☞ The Sewing Machine as Personal Computer?
Paper Sewing Patterns, Hardware, and Software
The first sewing machine for the home emerged in the 1850’s. As per this essay, “The first home sewing machine was designed in 1856, and cost $125 ($2,997 in 2010 or, about the cost of a 3D printer today).”
And almost immediately, people began to print paper sewing patterns that could be easily used to help sew clothes. With the work of the tailor Ebenezer Butterick, there emerged the development of graded patterns, ones that had lines allowing the person using the sewing machine to easily adapt each pattern to people of different sizes.
I find the history of sewing patterns so interesting because they were essentially selling usable bits of information. And let me make this even stranger through an unreasonable but provocative analogy: sewing machines were the personal computers of their time and sewing patterns were their software.
The sewing machine was a technology useful for a wide variety of purposes. You could make a dress, or a suit, or a pillow. And it was finally available for use within one’s own home. But you still needed to know how to design a garment; without a pattern, it’s not nearly as useful. Of course, as a user, there is theoretically no barrier to simply coming up with your own pattern; you could be a hobbyist user. Nevertheless, the ability to exploit pre-existing designs meant that you could also be a user of the sewing machine without having to worry about the design process itself. The existence of designs made this personal machine much more useful.
And of course, this kind of design work involved effort and resources. In much the same way as Bill Gates noted in his “An Open Letter to Hobbyists” in 1976, there is a cost to creating these designs:
The Butterick Publishing Company—the software company equivalent here, which published and sold sewing pattern designs—was quite successful. As per Wikipedia, “By 1876, E. Butterick & Co. had become a worldwide enterprise selling patterns as far away as Paris, London, Vienna and Berlin, with 100 branch offices and 1,000 agencies throughout the United States and Canada.”
To be clear, software and sewing patterns are not the only examples of this sort of executable information that can be created and licensed. For example, there is sheet music (as well as the rolls used for player pianos).
There were also the cards used to encode textile patterns with Jacquard looms (which were an influence in the early history of computer programming1):
The mechanism involved the use of thousands of punch cards laced together. Each row of punched holes corresponded to a row of a textile pattern. This modification not only introduced greater efficiency to the weaving process, allowing the weaver to produce, unaided, fabrics with patterns of almost unlimited size and complexity, but also influenced the future development of computing technology.
Returning to sewing machines and sewing patterns, not only did personalization arise, but the very adaptation to new technology was vital:
Butterick, unlike European tailors, embraced the new technology – in France sewing machines installed in 1840 to make uniforms for the French army were destroyed by tailors fearful of a future in which mechanized tailoring threatened their livelihoods and, for some years it was women who saw the many possibilities of sewing machines despite their high cost.
In our modern era, sewing, personal computers, and patterns have even merged more explicitly, such as through Ditto, a digital sewing pattern generator tool.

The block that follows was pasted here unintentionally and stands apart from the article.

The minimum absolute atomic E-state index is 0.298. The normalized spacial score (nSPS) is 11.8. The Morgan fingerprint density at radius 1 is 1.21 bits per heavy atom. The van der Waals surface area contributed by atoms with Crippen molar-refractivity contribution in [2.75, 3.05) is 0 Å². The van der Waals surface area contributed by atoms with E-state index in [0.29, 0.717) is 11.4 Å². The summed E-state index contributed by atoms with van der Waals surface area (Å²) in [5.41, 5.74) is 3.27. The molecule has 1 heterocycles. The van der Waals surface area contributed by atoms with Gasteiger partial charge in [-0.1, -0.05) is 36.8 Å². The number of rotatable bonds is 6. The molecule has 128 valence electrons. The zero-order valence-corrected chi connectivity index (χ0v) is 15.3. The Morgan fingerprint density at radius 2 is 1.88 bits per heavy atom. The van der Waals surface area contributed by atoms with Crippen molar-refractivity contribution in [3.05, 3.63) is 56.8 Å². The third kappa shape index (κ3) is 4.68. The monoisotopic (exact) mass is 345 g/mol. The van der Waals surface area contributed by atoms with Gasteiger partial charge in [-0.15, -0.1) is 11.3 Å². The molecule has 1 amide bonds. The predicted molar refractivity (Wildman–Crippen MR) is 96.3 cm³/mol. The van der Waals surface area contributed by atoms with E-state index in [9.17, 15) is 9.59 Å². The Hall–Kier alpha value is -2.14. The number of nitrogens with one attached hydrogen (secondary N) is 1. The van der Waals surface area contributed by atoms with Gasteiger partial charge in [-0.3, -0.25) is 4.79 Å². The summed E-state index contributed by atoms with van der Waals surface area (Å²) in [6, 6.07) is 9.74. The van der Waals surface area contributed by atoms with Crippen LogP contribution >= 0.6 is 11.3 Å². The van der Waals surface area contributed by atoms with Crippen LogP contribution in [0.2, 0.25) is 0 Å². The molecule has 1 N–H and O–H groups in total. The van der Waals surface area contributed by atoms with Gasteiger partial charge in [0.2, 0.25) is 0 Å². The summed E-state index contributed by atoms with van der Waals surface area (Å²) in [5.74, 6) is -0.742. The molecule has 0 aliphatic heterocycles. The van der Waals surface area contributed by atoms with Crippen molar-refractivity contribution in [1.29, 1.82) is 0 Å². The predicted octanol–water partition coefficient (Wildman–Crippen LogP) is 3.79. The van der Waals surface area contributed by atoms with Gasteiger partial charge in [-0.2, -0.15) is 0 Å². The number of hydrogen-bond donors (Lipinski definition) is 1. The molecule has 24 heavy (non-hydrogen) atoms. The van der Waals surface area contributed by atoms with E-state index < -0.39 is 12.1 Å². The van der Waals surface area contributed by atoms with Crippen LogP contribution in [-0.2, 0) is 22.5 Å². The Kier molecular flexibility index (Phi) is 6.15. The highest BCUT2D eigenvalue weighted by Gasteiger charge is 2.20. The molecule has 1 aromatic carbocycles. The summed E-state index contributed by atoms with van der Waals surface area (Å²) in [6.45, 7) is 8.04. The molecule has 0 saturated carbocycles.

If any of you know more about this history or other interesting parallels between computing and sewing—for example, how “personal” were the early sewing machines?—I would love to know more. ■
The Enchanted Systems Roundup
Here are some links worth checking out that touch on the complex systems of our world (both built and natural):
🜸 Microchips Turn Sand Into Mind: “The surface of a perfectly polished silicon wafer cannot be felt. The skin on our salty fingertips is among the most sensitive in nature, after only crocodile and alligator faces, and the mechanoreceptors on the ends of our fingers respond to discontinuities as small as 13 nanometers. But a silicon wafer is polished free of all blemishes, including sub-nanometer ones.”
🝳 Until 3183 A.D., This Public Sculpture Is a Work in Progress: “Perhaps future generations will daub colors or make carvings, for instance — but any predictions would be about as accurate as a Wemding citizen from 793 A.D. trying to imagine the town today.”
🝖 Simulating History with ChatGPT: “The Case for LLMs as Hallucination Engines”
🜹 To Navigate the Age of AI, the World Needs a New Turing Test: “What will it mean to recognize and respect whatever degree of humanity is present in the intelligences that we ourselves create?”
🝊 Innovation: “As a project, to do it justice, this is more akin to a PhD thesis than a wonky blogpost, and without an easy outtake, but one thing that stands out starkly is how quickly we are able to create new things once a) existing innovations are distilled and we learn from them, and b) once we’re able to let them intersect with each other.”
🜚 River: “a visual connection engine”
🝳 Biomaker CA: “a framework for generating complex plant-like lifeforms that need to survive and evolve in user designed worlds”
🝖 “Champagne for my real friends” and Natural Language Processing: “Here’s how I tricked the computer into coming up with more champagne phrases like this, using natural language processing tools”
Until next time.
A further exploration of this history, along with a discussion of the earlier loom by Basile Bouchon, can be found in You Are Not Expected to Understand This: How 26 Lines of Code Changed the World.